The second half of the 2019-20 school year is barely underway, and Kari Miller is already in high gear.
As director for Williamson County Schools’ Entrepreneurship & Innovation Center, she has been blazing the recruiting trail the first full week of January. Her treks are taking her to places like Centennial High School, where she interviewed 30 students in one day earlier this week, and to Summit High School in Spring Hill, where word of the district’s new program has yet to fully register.
But regardless of whether it’s a hot-button topic among students at one school or barely a blip on the radar at another, news of the first-year program is spreading.
“We’re expecting to grow the program by twice as many students next year,” Miller said.
Indeed, expected enrollment for 2020-21 is around 250, nearly double the 130 students who more or less initiated the program last August.
“It has been a really good experience,” said Miller, who heads a staff of four at the EIC. “The students are getting a full experience of what it means to open a business and be an entrepreneur, and it’s going really well. The students have really positive things to say about what’s going on here.”
The idea for the EIC began nearly three years ago as the WCS Board of Education established a strategic plan that focused on investing in student quality, providing support for students and preparing them for the future.
After renovations took place at what used to be the Williamson campus for Columbia State Community College adjacent to Franklin High School, WCS secured a 10,000-square-foot facility to house the EIC. The program’s first-year students have divided up into teams and taken on a variety of entrepreneurially related projects, and now await Shark Tank-like pitch sessions later this month.
A couple of examples of student teams are Strive Social, a business that provides marketing consulting and social media management for companies, and Unpolished, a business that provides a customized make-up box to subscribers.
“They have gone through the ideation process and figured out what kinds of problems they want to solve and finding good solutions to their problems,” Miller said. “They’re discovering customers they’re reaching and what they’ll pay for different things.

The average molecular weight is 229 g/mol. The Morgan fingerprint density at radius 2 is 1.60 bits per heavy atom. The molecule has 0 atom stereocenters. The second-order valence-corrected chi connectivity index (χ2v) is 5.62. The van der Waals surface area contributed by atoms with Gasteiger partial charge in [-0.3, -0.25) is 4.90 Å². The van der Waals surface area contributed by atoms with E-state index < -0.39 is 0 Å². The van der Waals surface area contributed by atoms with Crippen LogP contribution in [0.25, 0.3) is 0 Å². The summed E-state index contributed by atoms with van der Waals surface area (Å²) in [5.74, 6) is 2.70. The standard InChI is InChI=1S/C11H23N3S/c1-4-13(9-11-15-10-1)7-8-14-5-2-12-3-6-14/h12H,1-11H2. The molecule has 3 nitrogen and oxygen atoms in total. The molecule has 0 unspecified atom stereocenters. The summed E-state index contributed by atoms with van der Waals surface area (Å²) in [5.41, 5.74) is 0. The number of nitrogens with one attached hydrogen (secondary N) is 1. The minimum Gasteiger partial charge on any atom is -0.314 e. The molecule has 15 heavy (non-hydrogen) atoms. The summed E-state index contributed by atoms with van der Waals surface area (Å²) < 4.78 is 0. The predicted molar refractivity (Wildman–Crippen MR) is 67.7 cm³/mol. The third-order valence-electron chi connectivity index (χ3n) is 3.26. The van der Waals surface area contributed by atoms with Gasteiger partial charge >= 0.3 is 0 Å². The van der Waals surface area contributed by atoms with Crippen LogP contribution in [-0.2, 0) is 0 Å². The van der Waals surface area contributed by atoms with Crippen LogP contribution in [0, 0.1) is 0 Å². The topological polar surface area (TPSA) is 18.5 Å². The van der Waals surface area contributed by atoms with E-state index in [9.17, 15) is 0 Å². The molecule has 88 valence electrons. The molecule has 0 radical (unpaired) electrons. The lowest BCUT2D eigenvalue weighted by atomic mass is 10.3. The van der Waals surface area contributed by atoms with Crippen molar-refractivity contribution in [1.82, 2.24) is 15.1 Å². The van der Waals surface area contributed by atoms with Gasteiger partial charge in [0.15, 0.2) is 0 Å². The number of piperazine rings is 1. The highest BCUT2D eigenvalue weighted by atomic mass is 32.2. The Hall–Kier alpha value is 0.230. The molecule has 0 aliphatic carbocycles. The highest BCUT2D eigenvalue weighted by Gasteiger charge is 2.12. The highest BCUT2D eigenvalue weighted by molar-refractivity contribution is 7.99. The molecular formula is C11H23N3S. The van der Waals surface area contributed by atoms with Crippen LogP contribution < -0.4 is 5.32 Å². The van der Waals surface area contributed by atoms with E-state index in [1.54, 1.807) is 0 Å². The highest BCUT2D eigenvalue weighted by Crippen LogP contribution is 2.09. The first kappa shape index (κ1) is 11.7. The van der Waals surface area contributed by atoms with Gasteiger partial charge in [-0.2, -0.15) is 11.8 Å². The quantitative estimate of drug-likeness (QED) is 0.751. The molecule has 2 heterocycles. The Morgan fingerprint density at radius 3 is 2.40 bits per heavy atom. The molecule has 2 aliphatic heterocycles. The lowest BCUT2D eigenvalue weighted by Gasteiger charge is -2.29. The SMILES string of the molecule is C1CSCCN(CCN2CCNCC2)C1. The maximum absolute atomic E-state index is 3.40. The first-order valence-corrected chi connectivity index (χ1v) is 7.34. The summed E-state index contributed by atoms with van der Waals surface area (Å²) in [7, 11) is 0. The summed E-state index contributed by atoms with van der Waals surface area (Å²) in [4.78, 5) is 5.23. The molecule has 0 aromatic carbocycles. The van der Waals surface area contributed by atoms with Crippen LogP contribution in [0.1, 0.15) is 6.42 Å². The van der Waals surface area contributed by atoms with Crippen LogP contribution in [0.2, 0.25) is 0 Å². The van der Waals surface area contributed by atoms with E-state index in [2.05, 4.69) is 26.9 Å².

“The students are trying to put themselves ahead of the other competitors, especially a direct competitor from the business they’re opening. They’re starting to figure out their finances for the businesses, and on Jan. 23 they start pitching their investments.”
Some 60 mentors from the business world have signed up to volunteer in the program, bringing experience, expertise and just a well-rounded knowledge of entrepreneurship and the workings of the business world. These mentors and volunteers are provided through the program’s partnership with the Catalyst Network, a nonprofit “designed to provide support and make connections through the EIC that transform lives,” according its website.
“It’s so nice to have these people who are passionate about what this program represents,” Miller said of the Network’s board of directors and the mentors. “Of course, they’re passionate about the kids, they’re passionate about entrepreneurship. They’re all in to this idea and what it represents. Mentors say it, parents say it, members of Catalyst Network say it: 'If I had this opportunity when I was in high school, it would have made a big difference.'
“It has made a big difference, not only for the learning about business, about entrepreneurship and innovation, but about the life skills you learn, how to collaborate, how to bounce back from failure, how to work with others and manage your time.”
While the Catalyst Network has seen enthusiasm in terms of volunteers, it’s lagging somewhat in terms of dollars. Jay Chawan, president of the nonprofit’s board of directors, said fundraising toward the group’s goal of banking $2 million remains a challenge.
“One thing we’re still looking to grow is our fundraising efforts,” said Chawan, co-founder and CFO of Guy Brown, managing principal of GBI and co-founder and CEO of Swiftwick. “We’ve made some strides but we haven’t fully funded our capital campaign. We’re probably 25% into it, which is a great start but we need to try to find the rest of that funding.
“It’s one of those things where it’s hard to ask people to support financially when you can’t really show them anything. So what we’ve found is that being able to meet people at the EIC where they can actually see what’s going on, then that concept really starts to get clarity for them to go, ‘Ah, I get it now.’”
All in all, though, Miller can point to the progress the students are making as a show of the EIC’s success. They’re getting “real world” exposure.
“They like working with students from other schools,” she said, referring to the fact the program is open to students from all 10 WCS high schools. “So often they’re stuck at their high school, and here they’re meeting people with different skills and different backgrounds from all over the county.
“They also really like working with the mentors because that makes it so real. We’re averaging about 150 adult visits per month to our EIC. Students here have a lot of contact with the real world.”